Momentum Effect During High Inflation Periods

Unlike the long-term reversal factor, the performances of the momentum effect are more unevenly distributed. During most years, the performance of the momentum factor is around 0%. However, there are a few years with an abnormal yearly return, specifically 1973, 1980, and 1982. And a few with significantly bad performance: 1942, 1975, 1981. On average, the annual performance of the momentum factor reaches 8.43%.


This article examines high inflation periods. We defined high inflation as above 5.62%, which is the top quintile, calculated from the data from 1913 to 2021. We found multiple years during which the inflation was abnormally high. As the high inflation periods cluster, we defined three periods: 1916 – 1920 (First World War), 1942 – 1951 (Second World War), and 1970 – 1982 (1973 Oil Crisis).

We analyzed the Fama and French 3 Factors (Mkt, SMB, HML), Momentum, Long-Term Reversal Factor, and 10 Industry Portfolios during the above-mentioned periods, excluding the first world war, as we do not have factor’s performance data from this period.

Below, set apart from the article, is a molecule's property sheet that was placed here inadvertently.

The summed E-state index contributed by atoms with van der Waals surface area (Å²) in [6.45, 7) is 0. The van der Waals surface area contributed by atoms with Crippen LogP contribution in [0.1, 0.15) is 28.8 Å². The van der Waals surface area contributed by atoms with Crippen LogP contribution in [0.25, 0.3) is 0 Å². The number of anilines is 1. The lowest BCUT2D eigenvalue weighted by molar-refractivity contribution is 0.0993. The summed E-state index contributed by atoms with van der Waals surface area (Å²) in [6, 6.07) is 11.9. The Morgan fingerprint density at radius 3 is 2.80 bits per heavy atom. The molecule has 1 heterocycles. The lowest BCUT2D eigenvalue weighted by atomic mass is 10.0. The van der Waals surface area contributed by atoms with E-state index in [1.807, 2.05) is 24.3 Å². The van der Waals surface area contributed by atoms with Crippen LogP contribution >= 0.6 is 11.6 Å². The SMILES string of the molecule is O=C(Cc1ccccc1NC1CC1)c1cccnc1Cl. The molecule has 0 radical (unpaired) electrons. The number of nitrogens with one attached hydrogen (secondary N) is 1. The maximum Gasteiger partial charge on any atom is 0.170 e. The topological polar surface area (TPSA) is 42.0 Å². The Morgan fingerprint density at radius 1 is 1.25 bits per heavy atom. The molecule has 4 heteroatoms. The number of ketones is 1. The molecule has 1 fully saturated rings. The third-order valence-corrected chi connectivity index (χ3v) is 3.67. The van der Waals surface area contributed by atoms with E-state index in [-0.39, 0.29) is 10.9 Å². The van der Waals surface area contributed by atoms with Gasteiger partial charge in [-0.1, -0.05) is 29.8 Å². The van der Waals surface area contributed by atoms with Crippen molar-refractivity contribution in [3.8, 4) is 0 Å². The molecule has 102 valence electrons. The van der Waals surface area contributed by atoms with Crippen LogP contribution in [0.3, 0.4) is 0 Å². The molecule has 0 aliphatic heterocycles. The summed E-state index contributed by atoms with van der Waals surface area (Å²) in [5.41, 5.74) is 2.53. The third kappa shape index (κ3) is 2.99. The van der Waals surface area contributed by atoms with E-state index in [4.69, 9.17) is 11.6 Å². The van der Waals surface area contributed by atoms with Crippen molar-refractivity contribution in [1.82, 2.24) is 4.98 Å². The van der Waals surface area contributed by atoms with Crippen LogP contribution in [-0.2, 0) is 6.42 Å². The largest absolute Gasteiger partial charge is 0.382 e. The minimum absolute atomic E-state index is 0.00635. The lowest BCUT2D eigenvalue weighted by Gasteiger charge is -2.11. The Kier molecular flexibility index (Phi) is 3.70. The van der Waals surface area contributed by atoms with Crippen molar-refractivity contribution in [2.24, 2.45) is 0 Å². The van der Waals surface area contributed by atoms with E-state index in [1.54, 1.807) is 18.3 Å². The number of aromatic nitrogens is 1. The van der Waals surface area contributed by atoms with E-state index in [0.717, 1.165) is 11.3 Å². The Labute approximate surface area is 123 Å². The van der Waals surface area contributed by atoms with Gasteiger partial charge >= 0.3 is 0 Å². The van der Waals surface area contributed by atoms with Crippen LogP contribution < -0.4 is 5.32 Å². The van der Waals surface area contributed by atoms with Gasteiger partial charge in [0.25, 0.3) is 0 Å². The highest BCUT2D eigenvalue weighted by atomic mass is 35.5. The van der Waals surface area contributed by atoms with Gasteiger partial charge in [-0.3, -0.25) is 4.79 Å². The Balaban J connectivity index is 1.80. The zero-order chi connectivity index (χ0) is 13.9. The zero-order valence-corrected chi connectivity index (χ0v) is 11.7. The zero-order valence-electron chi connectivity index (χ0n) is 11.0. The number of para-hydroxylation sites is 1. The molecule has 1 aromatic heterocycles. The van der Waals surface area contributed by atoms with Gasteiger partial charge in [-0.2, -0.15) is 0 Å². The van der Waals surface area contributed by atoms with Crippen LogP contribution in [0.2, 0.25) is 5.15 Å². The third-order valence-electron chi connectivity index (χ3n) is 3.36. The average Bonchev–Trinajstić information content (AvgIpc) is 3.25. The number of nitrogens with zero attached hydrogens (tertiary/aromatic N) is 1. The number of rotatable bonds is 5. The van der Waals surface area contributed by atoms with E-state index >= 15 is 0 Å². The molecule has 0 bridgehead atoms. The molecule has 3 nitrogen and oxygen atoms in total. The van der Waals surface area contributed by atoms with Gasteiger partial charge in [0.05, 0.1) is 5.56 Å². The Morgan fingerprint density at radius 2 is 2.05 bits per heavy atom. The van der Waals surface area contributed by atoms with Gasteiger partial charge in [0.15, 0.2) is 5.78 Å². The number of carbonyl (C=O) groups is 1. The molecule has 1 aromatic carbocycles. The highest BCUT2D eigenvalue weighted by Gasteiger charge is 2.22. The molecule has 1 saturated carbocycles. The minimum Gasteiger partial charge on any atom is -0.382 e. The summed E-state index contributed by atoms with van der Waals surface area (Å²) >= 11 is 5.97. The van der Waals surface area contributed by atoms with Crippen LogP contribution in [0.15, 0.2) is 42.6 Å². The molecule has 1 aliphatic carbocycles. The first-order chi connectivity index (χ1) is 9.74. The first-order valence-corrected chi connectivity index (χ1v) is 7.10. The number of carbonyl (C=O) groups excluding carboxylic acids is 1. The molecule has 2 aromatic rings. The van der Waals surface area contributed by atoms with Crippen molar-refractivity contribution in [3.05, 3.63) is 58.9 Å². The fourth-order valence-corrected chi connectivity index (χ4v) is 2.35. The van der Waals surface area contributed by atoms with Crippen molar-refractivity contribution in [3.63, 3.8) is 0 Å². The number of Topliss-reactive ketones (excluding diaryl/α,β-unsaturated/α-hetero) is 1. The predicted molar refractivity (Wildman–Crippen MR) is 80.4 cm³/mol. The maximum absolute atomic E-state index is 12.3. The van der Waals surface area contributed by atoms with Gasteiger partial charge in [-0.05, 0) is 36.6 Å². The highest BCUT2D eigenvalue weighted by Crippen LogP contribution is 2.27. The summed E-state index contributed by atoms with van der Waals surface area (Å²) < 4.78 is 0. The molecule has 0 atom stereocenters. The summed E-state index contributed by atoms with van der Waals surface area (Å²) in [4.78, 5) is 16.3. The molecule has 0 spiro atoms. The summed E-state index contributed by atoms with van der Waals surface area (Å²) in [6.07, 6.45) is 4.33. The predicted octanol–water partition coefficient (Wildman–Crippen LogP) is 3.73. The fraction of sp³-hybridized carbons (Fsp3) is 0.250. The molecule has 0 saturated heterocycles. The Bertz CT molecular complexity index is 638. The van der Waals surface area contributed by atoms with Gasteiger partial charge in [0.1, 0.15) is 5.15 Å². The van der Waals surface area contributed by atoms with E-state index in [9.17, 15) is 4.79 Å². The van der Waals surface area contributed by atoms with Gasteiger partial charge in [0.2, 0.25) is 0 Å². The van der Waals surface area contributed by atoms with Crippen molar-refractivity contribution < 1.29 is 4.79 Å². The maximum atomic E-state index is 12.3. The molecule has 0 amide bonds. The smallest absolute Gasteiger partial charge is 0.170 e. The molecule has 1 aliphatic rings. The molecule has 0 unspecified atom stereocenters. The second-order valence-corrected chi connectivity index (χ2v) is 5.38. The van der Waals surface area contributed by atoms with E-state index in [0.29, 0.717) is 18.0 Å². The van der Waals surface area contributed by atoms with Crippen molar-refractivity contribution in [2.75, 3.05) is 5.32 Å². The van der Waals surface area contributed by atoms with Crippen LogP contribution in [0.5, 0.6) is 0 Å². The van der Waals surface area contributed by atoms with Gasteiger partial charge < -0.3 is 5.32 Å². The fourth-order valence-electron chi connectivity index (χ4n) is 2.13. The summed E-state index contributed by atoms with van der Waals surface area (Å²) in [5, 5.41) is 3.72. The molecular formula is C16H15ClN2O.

The article presents the performance of each factor during high inflation years. Also, average performance is calculated for each factor. Overall, the market factor’s average performance is 3.28%. The factors with the highest average performance are HML (value stocks), long-term reversal, momentum and energy stocks. On the other hand, tech stocks, bond-like assets and the SMB factor should be avoided during the high inflation periods.

However, all graphs show a large variance between the performance of individual factors over the years. Even though the average yearly return is higher/lower compared to the market’s return, the performance during individual years can vary significantly.

Another period of sustained high inflation is probably right around the corner, as the Russia-Ukraine Conflict keeps evolving, and its end is nowhere to be seen. So it would probably be wise to prepare for it.

Daniela Hanicova, Quant Analyst, Quantpedia